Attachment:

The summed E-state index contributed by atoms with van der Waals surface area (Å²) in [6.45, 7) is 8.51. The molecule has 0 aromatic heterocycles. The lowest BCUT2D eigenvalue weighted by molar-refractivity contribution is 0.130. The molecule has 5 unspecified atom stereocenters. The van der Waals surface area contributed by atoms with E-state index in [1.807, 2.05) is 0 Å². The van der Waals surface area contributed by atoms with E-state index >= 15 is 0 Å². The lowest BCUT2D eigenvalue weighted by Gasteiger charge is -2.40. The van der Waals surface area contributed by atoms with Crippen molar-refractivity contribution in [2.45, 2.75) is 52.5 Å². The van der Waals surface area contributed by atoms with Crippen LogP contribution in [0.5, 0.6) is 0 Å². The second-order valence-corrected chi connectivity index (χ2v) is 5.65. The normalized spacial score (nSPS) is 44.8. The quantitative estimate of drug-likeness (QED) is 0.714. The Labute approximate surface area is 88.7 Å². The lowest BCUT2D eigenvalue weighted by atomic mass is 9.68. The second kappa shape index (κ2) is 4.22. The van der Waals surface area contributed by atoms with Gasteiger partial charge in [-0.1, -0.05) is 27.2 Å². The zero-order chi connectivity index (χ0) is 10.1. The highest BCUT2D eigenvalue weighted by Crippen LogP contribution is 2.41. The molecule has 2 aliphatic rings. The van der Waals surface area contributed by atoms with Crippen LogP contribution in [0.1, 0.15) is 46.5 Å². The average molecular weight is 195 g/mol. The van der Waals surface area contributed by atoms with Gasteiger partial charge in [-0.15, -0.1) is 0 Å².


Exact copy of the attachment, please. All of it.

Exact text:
The summed E-state index contributed by atoms with van der Waals surface area (Å²) in [6.45, 7) is 8.51. The molecule has 0 aromatic heterocycles. The lowest BCUT2D eigenvalue weighted by molar-refractivity contribution is 0.130. The molecule has 5 unspecified atom stereocenters. The van der Waals surface area contributed by atoms with E-state index in [1.807, 2.05) is 0 Å². The van der Waals surface area contributed by atoms with E-state index >= 15 is 0 Å². The lowest BCUT2D eigenvalue weighted by Gasteiger charge is -2.40. The van der Waals surface area contributed by atoms with Crippen molar-refractivity contribution in [2.45, 2.75) is 52.5 Å². The van der Waals surface area contributed by atoms with Crippen LogP contribution in [0.5, 0.6) is 0 Å². The second-order valence-corrected chi connectivity index (χ2v) is 5.65. The normalized spacial score (nSPS) is 44.8. The quantitative estimate of drug-likeness (QED) is 0.714. The Labute approximate surface area is 88.7 Å². The lowest BCUT2D eigenvalue weighted by atomic mass is 9.68. The second kappa shape index (κ2) is 4.22. The van der Waals surface area contributed by atoms with Gasteiger partial charge in [-0.1, -0.05) is 27.2 Å². The zero-order chi connectivity index (χ0) is 10.1. The highest BCUT2D eigenvalue weighted by Crippen LogP contribution is 2.41. The molecule has 2 aliphatic rings. The van der Waals surface area contributed by atoms with Crippen LogP contribution in [0.1, 0.15) is 46.5 Å². The average molecular weight is 195 g/mol. The van der Waals surface area contributed by atoms with Gasteiger partial charge in [-0.15, -0.1) is 0 Å².